• Although OAKS is a $158 million project and the State of Ohio is a $52 billion business enterprise, OAKS administrators had not encrypted the data on the stolen backup tape and had authorized a succession of interns to take the tapes home for the previous two years with only an admonition to store the tapes in a safe place... This practice violates not only basic tenets of IT security but common sense as well.

Breach Description: The OAKS stolen tape contained bank account numbers and other financial information for nearly all of Connecticut's state agencies. According to the Ohio inspector general, it contained Social Security numbers and medical, payroll, and other data affecting 1,194,732 people, dependents, employees, and businesses in Ohio.

Follow-up: The Ohio inspector general had multiple suggestions for the OAKS team, including a thorough investigation of management policies, IT policies, contractor security, and emergency notification practices.

Commentary: This was a bad breach, indicating a number of problems. That said, the OAKS breach is typical of other large, ungainly government undertakings and indicates problems not related to IT. The action of the Accenture contractor was unfortunate and ill-advised, but it seemed to be thoroughly typical of common IT accidents. Our rating: 3.

Next Page: Deloitte & Touche and McAfee

Background: In late February 2006, newspapers began reporting that security software vendor McAfee had lost personal data on thousands of its current and former employees. Included was Social Security and payroll data as well as stock option details.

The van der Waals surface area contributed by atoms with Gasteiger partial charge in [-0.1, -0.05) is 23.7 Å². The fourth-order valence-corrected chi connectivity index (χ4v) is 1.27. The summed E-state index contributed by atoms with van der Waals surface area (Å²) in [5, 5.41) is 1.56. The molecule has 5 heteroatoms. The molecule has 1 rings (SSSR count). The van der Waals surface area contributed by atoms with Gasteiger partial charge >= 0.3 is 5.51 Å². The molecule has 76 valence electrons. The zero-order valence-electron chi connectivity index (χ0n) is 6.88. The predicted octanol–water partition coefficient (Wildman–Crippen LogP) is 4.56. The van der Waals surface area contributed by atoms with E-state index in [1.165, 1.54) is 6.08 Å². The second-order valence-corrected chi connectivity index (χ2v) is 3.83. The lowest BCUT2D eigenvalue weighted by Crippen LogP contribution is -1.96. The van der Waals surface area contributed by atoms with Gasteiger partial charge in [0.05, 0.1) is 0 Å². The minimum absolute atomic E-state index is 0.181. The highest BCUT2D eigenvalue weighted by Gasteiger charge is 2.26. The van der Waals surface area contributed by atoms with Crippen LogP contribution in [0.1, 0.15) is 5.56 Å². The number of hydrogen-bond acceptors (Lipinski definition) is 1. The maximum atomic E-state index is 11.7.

Apparently, months earlier, an employee of Deloitte & Touche, which was auditing McAfee's books, left the CD in the pocket of an airplane seat, along with some audio CDs.

Breach Description: The unencrypted CD contained data on all U.S. and Canadian McAfee employees hired before April 2005. The total was approximately 9,290 employees in all.

Follow-up: The problems here are clear: The sensitive data was trusted to a contractor, who took it, unencrypted, off premises and handled it in a shockingly lax fashion.

Commentary: The irony here is that Deloitte & Touche and McAfee both earn a living from telling others how to handle sensitive data. While the incident apparently didn't result in any major woes, the slipup was a bad one and indicates that neither firm was practicing was it preached. Our rating: 4.

Next Page: TJX

Background: TJX, the parent company of TJ Maxx , Marshalls, and A.J. Wright stores, confirmed in January 2007 that its IT systems had been infiltrated in what has been described as the world's largest-ever hacker attack, affecting millions of people.

Estimates suggest that the overall cost of the breach could top the $1 billion mark, and the incident has sent shockwaves throughout the business and IT communities, forcing many firms to re-appraise their own security strategies.

When the intrusion was first detected in mid-December last year, TJX recruited General Dynamics and IBM to monitor and evaluate the breach, secure its systems, and implement security upgrades.

TJX is still dealing with the fallout from the incident, and recently proposed a $6.5 million settlement in response to a class action lawsuit brought by customers affected by the breach.

The retailer is also facing a number of suits from banks and financial institutions, which absorbed the majority of the costs associated with the breach.